At our November Meeting, Corrie MacLaggan from the Texas Tribune talked to us about Media Literacy. Media literacy is the ability to identify different types of media and understand the messages they’re sending. As youth leaders, you take in a huge amount of information from a wide array of sources, including text messages, news sources, memes, Instagram posts & reels, Snapchats, TikTok videos, video games, advertising, and so on. The challenge is that we don’t always know who created the content we see, why they made it, or whether it’s credible. This makes media literacy such an essential skill in this digital age we live in! Check out these resources that Corrie shared with us:
News Literacy Project – a nonpartisan national education nonprofit, provides programs and resources for educators and the public to teach, learn and share the abilities needed to be smart, active consumers of news and information and equal and engaged participants in a democracy.
The Texas Tribune offers paid fellowships to college students! Fellows play key roles in the most important work of The Texas Tribune, covering everything from biennial legislative sessions to elections to the impact of the coronavirus on the state. If you are in college or have dreams of becoming a journalist, click here to read about how to apply for the fellowship!
The Social Dilemma: How to Make Social Media Less Addictive
This 10-minute clip from The Ellen Show features a conversation with Tristan Harris, a former Google employee who is one of the prominent people in the hit Netflix documentary, “The Social Dilemma.” The film takes a look at how social media companies are able to influence and manipulate its users. (you should watch this movie – it is on Netflix!) Tristan discussed how he went from being a Silicon Valley insider to becoming president of the Center for Humane Technology. He discussed his mission to re-align technology for the well-being of humanity, what parents should be aware of to help protect kids, and what solutions there are to stop addiction to social media.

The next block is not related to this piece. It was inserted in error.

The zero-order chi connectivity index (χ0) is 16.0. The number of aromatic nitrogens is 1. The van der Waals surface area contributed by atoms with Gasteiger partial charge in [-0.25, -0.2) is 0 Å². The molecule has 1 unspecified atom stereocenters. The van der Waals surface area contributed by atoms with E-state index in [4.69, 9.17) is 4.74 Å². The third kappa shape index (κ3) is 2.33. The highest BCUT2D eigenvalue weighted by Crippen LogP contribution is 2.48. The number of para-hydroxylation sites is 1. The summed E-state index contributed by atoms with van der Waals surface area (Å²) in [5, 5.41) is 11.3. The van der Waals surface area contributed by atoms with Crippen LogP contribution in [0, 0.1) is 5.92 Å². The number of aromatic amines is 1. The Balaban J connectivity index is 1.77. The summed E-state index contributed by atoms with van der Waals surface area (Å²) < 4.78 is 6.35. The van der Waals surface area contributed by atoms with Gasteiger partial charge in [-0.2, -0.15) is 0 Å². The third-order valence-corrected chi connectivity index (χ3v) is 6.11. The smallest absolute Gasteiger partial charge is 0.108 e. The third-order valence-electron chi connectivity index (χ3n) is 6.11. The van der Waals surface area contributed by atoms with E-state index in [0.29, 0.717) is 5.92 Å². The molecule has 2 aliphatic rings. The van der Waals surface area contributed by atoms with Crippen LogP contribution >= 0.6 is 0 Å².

How can we build healthier relationships with technology?
While, of course, social media has its benefits, it has also taken over young people’s relationships and is constructing their daily reality – homework, weekend plans, flirting, friendship, their sense of self and belonging – all within a system that is designed to capture and monetize our attention.
Check out this great resource from the Center for Humane Technology with 5 actions you can take today to build a healthier relationship with the media. Click here.
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The Young Women’s Leadership Challenge (YWLC) is a yearlong U.S.-based program for high school aged-girls created and managed by The Pangea Network, composed of a 6-day summer conference, mentoring, monthly meetings, Fall and Spring workshops, and lectures throughout the year.
The Pangea Network is an international non-profit dedicated to empowering motivated individuals in Kenya and the United States with the knowledge, skills and an ongoing network of support in order to achieve their dreams and make positive, life-changing contributions in the communities where they live.